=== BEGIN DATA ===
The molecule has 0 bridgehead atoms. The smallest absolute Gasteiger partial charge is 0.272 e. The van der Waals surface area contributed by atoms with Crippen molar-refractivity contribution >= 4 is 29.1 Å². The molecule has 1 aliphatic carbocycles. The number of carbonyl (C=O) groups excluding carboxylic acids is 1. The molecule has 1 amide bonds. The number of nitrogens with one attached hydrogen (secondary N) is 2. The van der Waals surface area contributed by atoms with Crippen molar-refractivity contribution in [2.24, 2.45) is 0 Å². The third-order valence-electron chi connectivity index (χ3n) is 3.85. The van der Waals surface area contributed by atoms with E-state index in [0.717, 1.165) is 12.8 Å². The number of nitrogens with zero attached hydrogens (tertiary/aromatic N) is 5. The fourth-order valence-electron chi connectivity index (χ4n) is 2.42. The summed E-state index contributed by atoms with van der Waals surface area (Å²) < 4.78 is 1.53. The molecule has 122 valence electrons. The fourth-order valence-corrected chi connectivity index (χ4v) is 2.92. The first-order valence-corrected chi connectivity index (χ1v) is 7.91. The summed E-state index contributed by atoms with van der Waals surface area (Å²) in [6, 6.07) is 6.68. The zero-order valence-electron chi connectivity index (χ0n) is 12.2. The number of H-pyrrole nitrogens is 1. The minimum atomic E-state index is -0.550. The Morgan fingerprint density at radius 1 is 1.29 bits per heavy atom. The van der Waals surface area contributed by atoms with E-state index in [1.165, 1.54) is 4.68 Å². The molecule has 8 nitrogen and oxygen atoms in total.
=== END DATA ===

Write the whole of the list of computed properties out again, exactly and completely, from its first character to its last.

The molecule has 0 bridgehead atoms. The smallest absolute Gasteiger partial charge is 0.272 e. The van der Waals surface area contributed by atoms with Crippen molar-refractivity contribution >= 4 is 29.1 Å². The molecule has 1 aliphatic carbocycles. The number of carbonyl (C=O) groups excluding carboxylic acids is 1. The molecule has 1 amide bonds. The number of nitrogens with one attached hydrogen (secondary N) is 2. The van der Waals surface area contributed by atoms with Crippen molar-refractivity contribution in [2.24, 2.45) is 0 Å². The third-order valence-electron chi connectivity index (χ3n) is 3.85. The van der Waals surface area contributed by atoms with E-state index in [0.717, 1.165) is 12.8 Å². The number of nitrogens with zero attached hydrogens (tertiary/aromatic N) is 5. The fourth-order valence-electron chi connectivity index (χ4n) is 2.42. The summed E-state index contributed by atoms with van der Waals surface area (Å²) < 4.78 is 1.53. The molecule has 122 valence electrons. The fourth-order valence-corrected chi connectivity index (χ4v) is 2.92. The first-order valence-corrected chi connectivity index (χ1v) is 7.91. The summed E-state index contributed by atoms with van der Waals surface area (Å²) in [6, 6.07) is 6.68. The zero-order valence-electron chi connectivity index (χ0n) is 12.2. The number of H-pyrrole nitrogens is 1. The minimum atomic E-state index is -0.550. The Morgan fingerprint density at radius 1 is 1.29 bits per heavy atom. The van der Waals surface area contributed by atoms with E-state index in [1.165, 1.54) is 4.68 Å². The molecule has 8 nitrogen and oxygen atoms in total.